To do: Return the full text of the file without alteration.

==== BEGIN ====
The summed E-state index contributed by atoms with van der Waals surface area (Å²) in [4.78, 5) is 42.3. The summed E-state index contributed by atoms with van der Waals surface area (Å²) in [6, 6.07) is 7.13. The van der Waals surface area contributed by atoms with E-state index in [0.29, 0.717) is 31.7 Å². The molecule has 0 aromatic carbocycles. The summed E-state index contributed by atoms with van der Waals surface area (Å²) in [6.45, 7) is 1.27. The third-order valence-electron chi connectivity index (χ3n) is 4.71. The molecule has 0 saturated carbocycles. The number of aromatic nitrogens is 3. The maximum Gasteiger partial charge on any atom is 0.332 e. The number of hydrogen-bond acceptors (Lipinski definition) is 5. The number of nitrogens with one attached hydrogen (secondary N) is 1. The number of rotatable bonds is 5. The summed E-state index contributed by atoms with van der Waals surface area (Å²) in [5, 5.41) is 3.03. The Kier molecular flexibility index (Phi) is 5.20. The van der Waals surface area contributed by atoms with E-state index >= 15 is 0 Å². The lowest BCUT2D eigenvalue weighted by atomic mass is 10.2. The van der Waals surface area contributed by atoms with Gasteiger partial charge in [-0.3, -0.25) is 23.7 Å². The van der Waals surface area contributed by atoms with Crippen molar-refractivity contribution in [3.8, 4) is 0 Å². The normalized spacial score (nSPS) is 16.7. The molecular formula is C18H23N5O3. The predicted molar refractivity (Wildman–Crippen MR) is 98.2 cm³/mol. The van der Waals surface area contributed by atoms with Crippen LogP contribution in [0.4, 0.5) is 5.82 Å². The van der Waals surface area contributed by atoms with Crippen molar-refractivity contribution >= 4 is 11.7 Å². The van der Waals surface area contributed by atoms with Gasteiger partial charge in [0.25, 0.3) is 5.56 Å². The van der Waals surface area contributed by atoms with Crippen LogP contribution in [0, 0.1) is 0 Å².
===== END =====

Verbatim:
The summed E-state index contributed by atoms with van der Waals surface area (Å²) in [4.78, 5) is 42.3. The summed E-state index contributed by atoms with van der Waals surface area (Å²) in [6, 6.07) is 7.13. The van der Waals surface area contributed by atoms with E-state index in [0.29, 0.717) is 31.7 Å². The molecule has 0 aromatic carbocycles. The summed E-state index contributed by atoms with van der Waals surface area (Å²) in [6.45, 7) is 1.27. The third-order valence-electron chi connectivity index (χ3n) is 4.71. The molecule has 0 saturated carbocycles. The number of aromatic nitrogens is 3. The maximum Gasteiger partial charge on any atom is 0.332 e. The number of hydrogen-bond acceptors (Lipinski definition) is 5. The number of nitrogens with one attached hydrogen (secondary N) is 1. The number of rotatable bonds is 5. The summed E-state index contributed by atoms with van der Waals surface area (Å²) in [5, 5.41) is 3.03. The Kier molecular flexibility index (Phi) is 5.20. The van der Waals surface area contributed by atoms with E-state index >= 15 is 0 Å². The lowest BCUT2D eigenvalue weighted by atomic mass is 10.2. The van der Waals surface area contributed by atoms with Gasteiger partial charge in [-0.3, -0.25) is 23.7 Å². The van der Waals surface area contributed by atoms with Crippen molar-refractivity contribution in [3.8, 4) is 0 Å². The normalized spacial score (nSPS) is 16.7. The molecular formula is C18H23N5O3. The predicted molar refractivity (Wildman–Crippen MR) is 98.2 cm³/mol. The van der Waals surface area contributed by atoms with Crippen LogP contribution in [0.4, 0.5) is 5.82 Å². The van der Waals surface area contributed by atoms with Crippen molar-refractivity contribution >= 4 is 11.7 Å². The van der Waals surface area contributed by atoms with Gasteiger partial charge in [0.25, 0.3) is 5.56 Å². The van der Waals surface area contributed by atoms with Crippen LogP contribution in [0, 0.1) is 0 Å².